The attack became known as the "Chivington Massacre," but is today referred to as the "Sand Creek Massacre." Once the attack became known, it was widely condemned at the time.

As governor of the Colorado Territory, John Evans was implicated in creating the conditions for the massacre to occur. In August 1864, Evans had issued a proclamation authorizing “all citizens of Colorado . . . to go in pursuit of all hostile Indians [and] kill and destroy all enemies of the country.” Evans ordered that so-called “friendly” “Indians” should present themselves to various forts for their “safety and protection,” and those who did not were “hostile” and should be “pursued and destroyed.” [5]

Two U.S. Congressional committees and one military committee were formed to investigate the massacre. Eventually, in 1865, guilt on the part of the U.S. Government was admitted. [6]

Evans testified before the committees and was accused of lying to cover up his involvement. Noted Temperance leader and reformer Frances Willard’s brother, Oliver Willard, who served as pastor at the Methodist Episcopal Church in Denver from 1862-1866, was friends with and supporters of both John Evans and John Chivington, who led the attack. Evans and Chivington were members of the Denver church.

[On July 18, 1865, President Andrew Johnson asked Governor Evans to resign because of his attempt to cover up the Sand Creek Massacre. Evans resigned as Governor, but he remained popular in the Colorado Territory for his perceived toughness in dealing with the "enemies" of the Territory. Dr. Evans continued to serve as the Chairman of the Denver Seminary Board of Trustees until his death on July 2, 1897.

In February 2013, Northwestern University formed a committee to investigate John Evans' involvement with the massacre and to determine whether the financial support he gave to the university came from the policies and practices he pursued as governor.[7]The committee's report is expected to be released in June 2014.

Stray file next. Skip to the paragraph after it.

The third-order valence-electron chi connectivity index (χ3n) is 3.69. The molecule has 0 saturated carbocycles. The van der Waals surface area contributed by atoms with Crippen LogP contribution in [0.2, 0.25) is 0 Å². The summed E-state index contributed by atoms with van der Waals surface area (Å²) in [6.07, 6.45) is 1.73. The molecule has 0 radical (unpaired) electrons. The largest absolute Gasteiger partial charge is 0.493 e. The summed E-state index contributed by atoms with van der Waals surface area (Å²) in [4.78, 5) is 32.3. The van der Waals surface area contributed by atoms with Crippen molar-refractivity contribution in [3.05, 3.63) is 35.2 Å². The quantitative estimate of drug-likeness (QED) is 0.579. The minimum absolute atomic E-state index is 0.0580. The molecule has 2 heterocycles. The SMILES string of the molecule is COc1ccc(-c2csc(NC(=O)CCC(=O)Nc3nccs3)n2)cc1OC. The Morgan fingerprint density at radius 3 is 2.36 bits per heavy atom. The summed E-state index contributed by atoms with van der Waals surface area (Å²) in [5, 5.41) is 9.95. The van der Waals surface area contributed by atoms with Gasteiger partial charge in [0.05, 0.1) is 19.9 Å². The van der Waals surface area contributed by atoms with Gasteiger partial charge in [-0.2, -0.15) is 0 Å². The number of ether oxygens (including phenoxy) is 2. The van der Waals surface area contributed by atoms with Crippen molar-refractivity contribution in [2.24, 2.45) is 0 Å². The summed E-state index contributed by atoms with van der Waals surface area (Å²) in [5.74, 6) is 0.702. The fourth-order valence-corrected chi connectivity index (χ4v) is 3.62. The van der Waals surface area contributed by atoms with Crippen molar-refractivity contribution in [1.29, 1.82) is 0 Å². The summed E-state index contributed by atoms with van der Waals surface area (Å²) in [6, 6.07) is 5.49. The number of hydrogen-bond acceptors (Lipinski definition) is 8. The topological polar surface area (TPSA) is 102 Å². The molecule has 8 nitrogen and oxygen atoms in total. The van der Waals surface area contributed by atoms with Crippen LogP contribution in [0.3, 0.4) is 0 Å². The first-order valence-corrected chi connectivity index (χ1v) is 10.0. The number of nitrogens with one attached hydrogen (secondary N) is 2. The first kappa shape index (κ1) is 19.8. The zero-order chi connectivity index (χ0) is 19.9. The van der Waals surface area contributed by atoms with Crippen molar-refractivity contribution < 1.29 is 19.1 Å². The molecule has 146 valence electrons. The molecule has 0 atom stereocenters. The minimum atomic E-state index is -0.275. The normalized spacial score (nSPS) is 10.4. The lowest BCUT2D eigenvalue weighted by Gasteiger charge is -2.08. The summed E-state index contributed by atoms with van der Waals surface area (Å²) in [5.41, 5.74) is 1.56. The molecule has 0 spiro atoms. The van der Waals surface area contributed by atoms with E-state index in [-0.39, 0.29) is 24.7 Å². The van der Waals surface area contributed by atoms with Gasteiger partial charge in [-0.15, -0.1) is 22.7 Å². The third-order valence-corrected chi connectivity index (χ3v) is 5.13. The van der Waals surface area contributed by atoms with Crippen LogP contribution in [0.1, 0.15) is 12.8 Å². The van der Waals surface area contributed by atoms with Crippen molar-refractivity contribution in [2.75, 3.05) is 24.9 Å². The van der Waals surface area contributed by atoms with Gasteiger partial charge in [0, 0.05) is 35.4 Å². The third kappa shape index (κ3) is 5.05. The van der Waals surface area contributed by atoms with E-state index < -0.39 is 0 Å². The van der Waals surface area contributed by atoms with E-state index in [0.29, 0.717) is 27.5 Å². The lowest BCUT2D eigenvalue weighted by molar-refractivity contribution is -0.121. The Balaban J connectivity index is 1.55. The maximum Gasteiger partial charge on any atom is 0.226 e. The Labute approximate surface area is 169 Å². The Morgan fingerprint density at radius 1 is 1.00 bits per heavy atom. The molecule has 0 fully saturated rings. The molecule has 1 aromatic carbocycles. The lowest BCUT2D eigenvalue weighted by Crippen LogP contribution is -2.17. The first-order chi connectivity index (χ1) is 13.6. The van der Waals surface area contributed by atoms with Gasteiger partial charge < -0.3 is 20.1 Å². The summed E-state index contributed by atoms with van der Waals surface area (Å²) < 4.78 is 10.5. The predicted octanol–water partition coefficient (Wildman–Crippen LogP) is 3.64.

Legacy[edit]

John Evans was the father-in-law of Samuel Hitt Elbert, the sixth Governor of Colorado Territory from 1873 to 1874. Mount Evans is named in Evans honor, and Mount Elbert is named in honor of his son-in-law.

In World War II, the United States liberty ship SS John Evans was named in his honor.

John Evans' grave marker in Denver's Riverside Cemetery

See also[edit]

References[edit]

  1. ^ Gannett, Henry (1905). The Origin of Certain Place Names in the United States. Govt. Print. Off. p. 122. 
  2. ^ "John Evans". Colorado State Archives. Retrieved 2012-12-07. 
  3. ^ Currey, J. Seymour (1918). Chicago: Its History and Its Builders (Vol. II). Chicago: The S. J. Clarke Publishing Company. pp. 327–331. 
  4. ^ Rebecca Joyce Frey, Genocide and International Justice. New York: Infobase Publishing, 2009. 256.
  5. ^ Proclamation by Colorado Territory Governor John Evans, August 11, 1864, reprinted in Nancy Gentile Ford, Issues of War and Peace. Westport, CT: Greenwood Press, 2002, 138-139.
  6. ^ "Sand Creek Massacre National Historic Site Study Act of 1998," Public Law 105–243, 105th Congress
  7. ^ Huppke, Rex. "Northwestern to probe founder's link to Indian massacre". Chicago Tribune. Retrieved 24 February 2013. 


External links[edit]

[1.pdf]